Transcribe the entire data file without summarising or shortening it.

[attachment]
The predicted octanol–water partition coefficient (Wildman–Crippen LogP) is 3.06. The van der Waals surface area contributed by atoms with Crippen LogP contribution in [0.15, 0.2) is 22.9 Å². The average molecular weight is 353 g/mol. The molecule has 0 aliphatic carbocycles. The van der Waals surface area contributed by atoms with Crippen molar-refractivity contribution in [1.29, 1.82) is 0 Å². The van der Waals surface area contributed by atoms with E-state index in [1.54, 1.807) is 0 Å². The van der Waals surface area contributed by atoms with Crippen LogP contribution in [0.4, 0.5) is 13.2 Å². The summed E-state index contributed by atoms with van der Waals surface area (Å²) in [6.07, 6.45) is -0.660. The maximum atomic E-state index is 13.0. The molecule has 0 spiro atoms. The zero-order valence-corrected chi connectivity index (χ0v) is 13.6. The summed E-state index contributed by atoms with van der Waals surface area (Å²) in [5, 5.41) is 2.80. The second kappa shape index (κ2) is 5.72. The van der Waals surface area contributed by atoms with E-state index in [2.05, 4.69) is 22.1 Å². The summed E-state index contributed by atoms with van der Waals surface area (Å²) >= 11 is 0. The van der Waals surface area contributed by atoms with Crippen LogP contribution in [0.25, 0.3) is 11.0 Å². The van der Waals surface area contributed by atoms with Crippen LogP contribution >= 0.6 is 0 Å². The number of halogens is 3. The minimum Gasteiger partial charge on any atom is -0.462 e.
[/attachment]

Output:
The predicted octanol–water partition coefficient (Wildman–Crippen LogP) is 3.06. The van der Waals surface area contributed by atoms with Crippen LogP contribution in [0.15, 0.2) is 22.9 Å². The average molecular weight is 353 g/mol. The molecule has 0 aliphatic carbocycles. The van der Waals surface area contributed by atoms with Crippen molar-refractivity contribution in [1.29, 1.82) is 0 Å². The van der Waals surface area contributed by atoms with E-state index in [1.54, 1.807) is 0 Å². The van der Waals surface area contributed by atoms with Crippen LogP contribution in [0.4, 0.5) is 13.2 Å². The summed E-state index contributed by atoms with van der Waals surface area (Å²) in [6.07, 6.45) is -0.660. The maximum atomic E-state index is 13.0. The molecule has 0 spiro atoms. The zero-order valence-corrected chi connectivity index (χ0v) is 13.6. The summed E-state index contributed by atoms with van der Waals surface area (Å²) in [5, 5.41) is 2.80. The second kappa shape index (κ2) is 5.72. The van der Waals surface area contributed by atoms with E-state index in [2.05, 4.69) is 22.1 Å². The summed E-state index contributed by atoms with van der Waals surface area (Å²) >= 11 is 0. The van der Waals surface area contributed by atoms with Crippen LogP contribution in [0.25, 0.3) is 11.0 Å². The van der Waals surface area contributed by atoms with Crippen LogP contribution >= 0.6 is 0 Å². The number of halogens is 3. The minimum Gasteiger partial charge on any atom is -0.462 e.